Detroiters S2E10, “Royals”

One of the reasons I’ve found Detroiters so delightful is that it engages in something rarely seen on TV: a close and affectionate male friendship. (I want to say “healthy,” but these guys might be a little too codependent for that to be the case.) Most male friendships on TV tend to be shallow, dysfunctional, bro-ed out, or some combination of all of the above. Of course, this is in part because most TV is shallow and bad, but it’s also something prestige TV doesn’t really deal with– the first round of shows in the Second Golden Age was largely concerned with male antiheroes (and their relationships are naturally dysfunctional); the 2010s have seen a wealth of diversity on screen, but rarely depict strong male friendships and the values and virtues of them. (Even tales that do powerfully depict how emotionally open friendships can make men better people often start with some guys who were pretty fucked up to begin with.)

Tim and Sam might be a little too codependent, but their friendship is bold and open in a way few on television are, and they’re unashamed to express those feelings. So, then, it’s both fitting and a delight that the season 2 finale of Detroiters (which might mark the end of the series, but let’s hope not) is a reaffirmation of the value of that friendship.

Granted, it happens in a bit of a roundabout way, with a plot whose outcome is seemingly evident as soon as it begins: In the cold open, after another failed pitch (winning the D Award has gotten Cramblin-Duvet’s foot in the door at much bigger companies, but they haven’t actually closed a pitch yet), Sam and Tim return home to find Angel (ref. “Lois”) on Sam’s stoop, telling him she’s pregnant, and he’s the father.

This cues up some mixed emotions– Sam, deep down, seems to show sincere interest in being a father, but not like this– but where it hits hardest is when Sam talks to his father about the situation. His father tells him he’s got to take his responsibilities seriously now, and start bringing in a real steady paycheck, so he offers him a job at his restaurant chain, Royals Steakhouse. “I know you and Tim like to have fun, but you’re gonna need a career.” (Confirmation, too, that Cramblin-Duvet is not doing well by any particular measure.) This really hits home with Sam, and when he’s talking to Tim later, he confesses that he just can’t keep chasing pipe dreams. After Sam blows the pitch to Wonderground (a music store) by getting overly aggressive with the owner, he tells Tim he just can’t do this anymore and leaves the company to work at Royals.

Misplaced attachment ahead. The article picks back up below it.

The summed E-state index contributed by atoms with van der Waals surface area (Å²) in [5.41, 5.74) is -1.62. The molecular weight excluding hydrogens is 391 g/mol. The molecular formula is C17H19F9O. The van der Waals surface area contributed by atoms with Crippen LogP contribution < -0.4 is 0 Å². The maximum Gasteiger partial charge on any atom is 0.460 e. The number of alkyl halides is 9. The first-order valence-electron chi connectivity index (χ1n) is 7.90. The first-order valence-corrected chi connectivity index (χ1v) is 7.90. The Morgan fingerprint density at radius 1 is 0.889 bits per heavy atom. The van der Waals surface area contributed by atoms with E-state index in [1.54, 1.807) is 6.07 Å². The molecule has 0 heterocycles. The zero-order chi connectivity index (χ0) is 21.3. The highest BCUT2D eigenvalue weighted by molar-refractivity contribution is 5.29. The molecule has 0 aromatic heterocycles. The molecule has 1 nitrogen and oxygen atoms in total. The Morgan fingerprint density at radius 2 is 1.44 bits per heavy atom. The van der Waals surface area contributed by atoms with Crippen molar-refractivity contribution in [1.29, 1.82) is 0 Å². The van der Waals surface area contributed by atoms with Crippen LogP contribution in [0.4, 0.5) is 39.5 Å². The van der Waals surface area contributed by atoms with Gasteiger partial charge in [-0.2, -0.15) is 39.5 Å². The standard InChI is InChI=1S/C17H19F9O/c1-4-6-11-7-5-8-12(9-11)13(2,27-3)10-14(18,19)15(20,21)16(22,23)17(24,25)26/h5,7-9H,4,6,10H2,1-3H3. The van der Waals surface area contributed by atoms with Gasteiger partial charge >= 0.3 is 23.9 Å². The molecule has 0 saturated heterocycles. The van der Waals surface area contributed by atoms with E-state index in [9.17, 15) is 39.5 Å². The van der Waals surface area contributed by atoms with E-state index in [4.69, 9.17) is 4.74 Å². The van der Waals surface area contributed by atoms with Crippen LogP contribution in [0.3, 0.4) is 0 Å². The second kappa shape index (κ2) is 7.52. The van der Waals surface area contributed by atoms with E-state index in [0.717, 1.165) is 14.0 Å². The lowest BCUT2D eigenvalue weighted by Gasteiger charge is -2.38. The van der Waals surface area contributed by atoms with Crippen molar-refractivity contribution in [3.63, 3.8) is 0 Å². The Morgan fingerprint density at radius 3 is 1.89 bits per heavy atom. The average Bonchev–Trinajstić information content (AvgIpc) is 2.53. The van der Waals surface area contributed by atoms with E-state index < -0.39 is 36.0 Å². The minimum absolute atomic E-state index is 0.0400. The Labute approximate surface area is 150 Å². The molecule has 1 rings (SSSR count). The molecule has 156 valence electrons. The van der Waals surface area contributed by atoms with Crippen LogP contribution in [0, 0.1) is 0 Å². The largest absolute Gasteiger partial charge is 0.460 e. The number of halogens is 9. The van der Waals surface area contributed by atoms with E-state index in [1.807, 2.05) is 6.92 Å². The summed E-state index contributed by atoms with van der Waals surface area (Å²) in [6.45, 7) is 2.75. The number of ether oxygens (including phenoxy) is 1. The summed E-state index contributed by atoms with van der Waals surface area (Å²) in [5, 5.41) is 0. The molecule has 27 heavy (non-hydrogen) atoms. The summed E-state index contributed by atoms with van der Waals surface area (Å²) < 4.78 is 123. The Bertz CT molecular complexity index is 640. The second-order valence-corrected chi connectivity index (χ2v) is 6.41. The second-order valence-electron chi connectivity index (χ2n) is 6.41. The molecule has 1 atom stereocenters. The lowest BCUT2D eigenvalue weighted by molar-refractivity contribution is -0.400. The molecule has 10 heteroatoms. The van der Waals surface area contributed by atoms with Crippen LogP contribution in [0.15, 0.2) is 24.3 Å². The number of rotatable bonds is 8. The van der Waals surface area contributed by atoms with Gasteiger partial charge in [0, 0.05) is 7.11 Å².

We really start to see how much the two men need each other here. Tim is completely incompetent on his own, flailing; he’s already prone to outbursts that require Sam’s charm to smooth it over, and without Sam around, those outbursts become even more frequent. (“You run a business with your son, and I’m corny? You couldn’t even find another grown man to go into business with.”) He can’t handle the other workers with Sam gone, as well; his coping strategy is to try to pressure Tommy Pencils into dressing and acting like Mr. Bean.

Sam is clearly not happy at Royals, either; he’s competent enough at the job, but has no passion for it, which is underlined when Tim brings Bruce from 1-2-3 Warehouse in for a lunch pitch. Sam offers to comp their meal, and while Tim is flailing to come up with a tagline (including accidentally referencing Bruce’s main competition, A-B-C Warehouse), Sam slides in and effortlessly offers “1-2-3 Warehouse: You can count on us.” For whatever successes and failures the two have had, Sam does have a talent for advertising, that combined with Tim’s enthusiasm, could take them far. (Of course, if Tim had Trevor’s talent, they could go even farther. But let’s not crap on Tim too much; he’s already having a hard week.)

The story ends in relatively predictable fashion; Angel comes into Royals to tell Sam the baby’s not his. He is genuinely disappointed– and upon meeting the baby’s real father, Pleasure (not even going to try to guess the origins of that name), greets him with “You’re obviously very handsome, your sperm is clearly stronger than mine, so, congratulations.”) But Sam also makes the decision to go back to Cramblin-Duvet, breaking the news to Tim one morning as they leave their houses (next door to each other, don’t forget) to start heading onto their morning commutes… only for Sam, like a wrestler doing a heel-face turn, to tear off his Royals Steakhouse shirt to reveal… well, a t-shirt underneath, but the point is it’s Cramblin-Duvet wear. While Tim watches and starts excitedly shouting “Yes! Yes! Yes!”, Sam gets in his car. The two best friends, united again.